Stout, glaucous perennial, branched above, 4-12 dm, colonial by creeping roots; lvs numerous, ovate or lance-ovate, sessile and clasping, palmately veined, 2-5 נ1-2+ cm; fls short-pedicellate or subsessile in elongate racemes, bright yellow, with well developed, orange-bearded palate, 2.5-4 cm, the spur about as long as the rest of the cor; fr broadly ovoid-cylindric, 6-8 mm; seeds irregularly wing-angled; 2n=12. Roadsides and other disturbed sites; e. Mediterranean sp., now well established in arid w. U.S., and occasional with us. July, Aug.
Gleason, Henry A. & Cronquist, Arthur J. 1991. Manual of vascular plants of northeastern United States and adjacent Canada. lxxv + 910 pp.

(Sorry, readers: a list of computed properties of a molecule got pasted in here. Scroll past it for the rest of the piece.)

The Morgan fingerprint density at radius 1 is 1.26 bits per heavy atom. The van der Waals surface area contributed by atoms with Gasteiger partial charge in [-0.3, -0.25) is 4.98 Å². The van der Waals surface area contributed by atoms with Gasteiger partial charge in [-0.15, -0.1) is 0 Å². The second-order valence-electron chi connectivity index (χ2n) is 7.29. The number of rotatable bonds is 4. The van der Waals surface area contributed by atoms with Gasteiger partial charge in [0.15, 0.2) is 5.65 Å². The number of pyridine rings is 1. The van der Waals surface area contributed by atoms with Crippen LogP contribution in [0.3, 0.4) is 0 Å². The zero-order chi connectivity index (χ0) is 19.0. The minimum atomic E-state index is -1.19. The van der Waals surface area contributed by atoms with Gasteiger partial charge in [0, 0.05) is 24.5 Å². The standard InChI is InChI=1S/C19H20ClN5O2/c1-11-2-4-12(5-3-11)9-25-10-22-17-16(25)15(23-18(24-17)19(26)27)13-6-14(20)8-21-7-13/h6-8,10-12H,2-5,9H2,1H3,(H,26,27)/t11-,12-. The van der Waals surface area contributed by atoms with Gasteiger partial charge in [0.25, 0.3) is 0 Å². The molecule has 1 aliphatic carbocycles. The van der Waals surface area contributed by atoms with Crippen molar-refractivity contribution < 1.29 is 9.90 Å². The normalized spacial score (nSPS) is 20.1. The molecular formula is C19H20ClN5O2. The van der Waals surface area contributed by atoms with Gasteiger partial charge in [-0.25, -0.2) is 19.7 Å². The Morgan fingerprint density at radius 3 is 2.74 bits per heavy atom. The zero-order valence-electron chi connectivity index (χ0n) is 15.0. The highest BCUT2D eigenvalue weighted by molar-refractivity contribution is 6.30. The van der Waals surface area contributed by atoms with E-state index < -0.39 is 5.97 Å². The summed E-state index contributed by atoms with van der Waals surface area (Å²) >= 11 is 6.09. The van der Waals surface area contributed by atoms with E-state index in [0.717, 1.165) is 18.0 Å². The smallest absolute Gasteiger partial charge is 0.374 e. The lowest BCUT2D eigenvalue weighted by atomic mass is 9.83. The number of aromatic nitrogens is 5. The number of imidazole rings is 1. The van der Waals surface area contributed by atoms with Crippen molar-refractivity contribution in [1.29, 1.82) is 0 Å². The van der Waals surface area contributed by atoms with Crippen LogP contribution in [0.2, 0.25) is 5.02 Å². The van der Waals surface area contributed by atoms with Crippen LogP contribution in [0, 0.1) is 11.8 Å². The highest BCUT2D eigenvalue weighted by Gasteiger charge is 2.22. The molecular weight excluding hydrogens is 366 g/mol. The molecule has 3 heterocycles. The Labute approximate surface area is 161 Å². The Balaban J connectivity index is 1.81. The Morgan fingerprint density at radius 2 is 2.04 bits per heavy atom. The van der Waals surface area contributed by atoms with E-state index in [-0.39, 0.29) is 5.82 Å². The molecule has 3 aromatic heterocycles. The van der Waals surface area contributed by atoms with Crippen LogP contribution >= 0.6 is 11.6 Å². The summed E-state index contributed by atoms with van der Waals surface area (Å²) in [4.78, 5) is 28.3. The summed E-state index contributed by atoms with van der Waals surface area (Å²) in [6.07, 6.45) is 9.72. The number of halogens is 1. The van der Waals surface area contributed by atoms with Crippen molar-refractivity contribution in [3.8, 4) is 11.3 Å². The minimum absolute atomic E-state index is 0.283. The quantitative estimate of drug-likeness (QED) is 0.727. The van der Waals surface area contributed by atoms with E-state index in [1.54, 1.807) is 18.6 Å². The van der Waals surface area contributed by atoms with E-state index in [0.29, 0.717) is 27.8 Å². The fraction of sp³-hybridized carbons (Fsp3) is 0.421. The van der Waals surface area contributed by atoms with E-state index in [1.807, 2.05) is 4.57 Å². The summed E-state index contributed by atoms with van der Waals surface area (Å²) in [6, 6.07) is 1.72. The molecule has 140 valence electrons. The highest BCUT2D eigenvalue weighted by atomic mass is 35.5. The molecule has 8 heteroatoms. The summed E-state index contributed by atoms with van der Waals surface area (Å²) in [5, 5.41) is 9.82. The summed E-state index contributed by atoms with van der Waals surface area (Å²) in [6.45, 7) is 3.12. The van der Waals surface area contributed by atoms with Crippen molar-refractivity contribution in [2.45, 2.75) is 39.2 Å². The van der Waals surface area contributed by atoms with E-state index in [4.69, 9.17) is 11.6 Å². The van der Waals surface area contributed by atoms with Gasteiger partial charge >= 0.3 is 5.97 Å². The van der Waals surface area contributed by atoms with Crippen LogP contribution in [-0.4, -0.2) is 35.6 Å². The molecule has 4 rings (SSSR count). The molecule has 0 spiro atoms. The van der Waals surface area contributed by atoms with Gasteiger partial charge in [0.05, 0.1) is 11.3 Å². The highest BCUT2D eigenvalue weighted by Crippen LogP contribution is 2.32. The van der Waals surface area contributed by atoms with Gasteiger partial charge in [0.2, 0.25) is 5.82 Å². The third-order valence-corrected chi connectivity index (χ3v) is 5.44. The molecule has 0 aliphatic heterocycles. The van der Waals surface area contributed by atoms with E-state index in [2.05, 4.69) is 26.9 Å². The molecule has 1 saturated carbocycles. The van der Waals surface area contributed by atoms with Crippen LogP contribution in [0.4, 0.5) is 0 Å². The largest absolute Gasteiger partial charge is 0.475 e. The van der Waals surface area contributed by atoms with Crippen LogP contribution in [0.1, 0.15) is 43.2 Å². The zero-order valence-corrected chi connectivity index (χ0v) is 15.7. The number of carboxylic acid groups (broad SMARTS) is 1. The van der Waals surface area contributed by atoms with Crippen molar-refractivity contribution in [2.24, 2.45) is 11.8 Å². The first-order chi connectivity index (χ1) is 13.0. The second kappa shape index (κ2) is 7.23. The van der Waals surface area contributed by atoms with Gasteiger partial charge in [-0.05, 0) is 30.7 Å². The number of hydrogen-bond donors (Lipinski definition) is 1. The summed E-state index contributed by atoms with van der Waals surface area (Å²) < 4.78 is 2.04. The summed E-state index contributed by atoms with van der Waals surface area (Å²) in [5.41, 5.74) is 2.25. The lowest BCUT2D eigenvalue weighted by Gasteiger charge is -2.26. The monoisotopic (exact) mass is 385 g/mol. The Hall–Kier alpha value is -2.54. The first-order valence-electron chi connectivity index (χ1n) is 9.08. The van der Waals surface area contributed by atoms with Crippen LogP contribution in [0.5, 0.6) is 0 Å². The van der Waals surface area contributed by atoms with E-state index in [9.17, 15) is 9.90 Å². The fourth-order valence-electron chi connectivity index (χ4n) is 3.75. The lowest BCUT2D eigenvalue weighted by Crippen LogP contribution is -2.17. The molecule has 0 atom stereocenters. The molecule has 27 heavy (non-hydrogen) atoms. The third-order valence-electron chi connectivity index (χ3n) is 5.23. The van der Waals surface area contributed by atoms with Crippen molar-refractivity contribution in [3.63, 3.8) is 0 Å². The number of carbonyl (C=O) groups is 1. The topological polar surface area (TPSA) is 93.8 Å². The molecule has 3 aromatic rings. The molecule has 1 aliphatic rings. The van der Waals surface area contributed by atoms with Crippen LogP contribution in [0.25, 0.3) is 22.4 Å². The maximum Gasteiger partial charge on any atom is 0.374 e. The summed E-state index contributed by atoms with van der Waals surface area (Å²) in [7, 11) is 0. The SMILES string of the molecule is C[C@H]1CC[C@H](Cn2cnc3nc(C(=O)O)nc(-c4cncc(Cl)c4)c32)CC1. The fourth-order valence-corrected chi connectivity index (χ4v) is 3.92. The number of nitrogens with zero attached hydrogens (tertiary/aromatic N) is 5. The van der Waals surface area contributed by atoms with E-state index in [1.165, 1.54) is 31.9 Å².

Duration: Perennial Nativity: Non-Native Lifeform: Forb/Herb General: Herbaceous perennials, to 1 m tall, stems erect, simple or branching at the base, herbage glabrous, leaves crowded on the stems. Leaves: Opposite, alternate (distally) or whorled, sessile and clasping, rigid, lanceolate to ovate with acute to long-tapered tips, generally wider on non-flower shoots, margins entire to dentate, surfaces pinnately veined. Flowers: Yellow, densely white- to orange-hairy, flowers 5-lobed and 2-lipped, the lower lip rounded on top and larger than the upper lip, corollas 20-50 mm long, lower lip closing the throat and side of tube spurred at base, lower side of throat swollen and hairy, sepals 5, free to near base, with roughly equal lobes, calyx 2-12 mm long with linear to triangular-ovate lobes, stigma lobes absent, stamens 4, in 2 pairs, included, flowers borne in dense to open spikes or racemes, the terminal bracts reduced and alternate, pedicels 1-13 mm long. Fruits: Spheric capsules opening by slits into chambers near tip, 3-7 mm long. Seeds many, pyramid-shaped, roughly 1 mm long with ridged surfaces. Ecology: Naturalized, found on roadsides, in fields, open areas in yellow-pine forest, pinyon/juniper woodland, and sagebrush scrub communities, to 6,500 ft (1981 m); flowering April-September. Distribution: Widespread across much of the United States, including Arizona, New Mexico, California, and Nevada. Not present in Texas. For more information, see the USDA Plants website or FNA. Notes: This pretty toadflax has bright yellow flowers on long, slender infloresences. Ethnobotany: Specific uses for this species are unknown, but other species in the genus have uses. Synonyms: None Editor: LCrumbacher2012 Etymology: Linaria comes from the Latin linum, "flax," referring to the flax-like leaves of some species, and dalmatica means of or from Dalmatia on the Adriatic side of the Balkan Peninsula.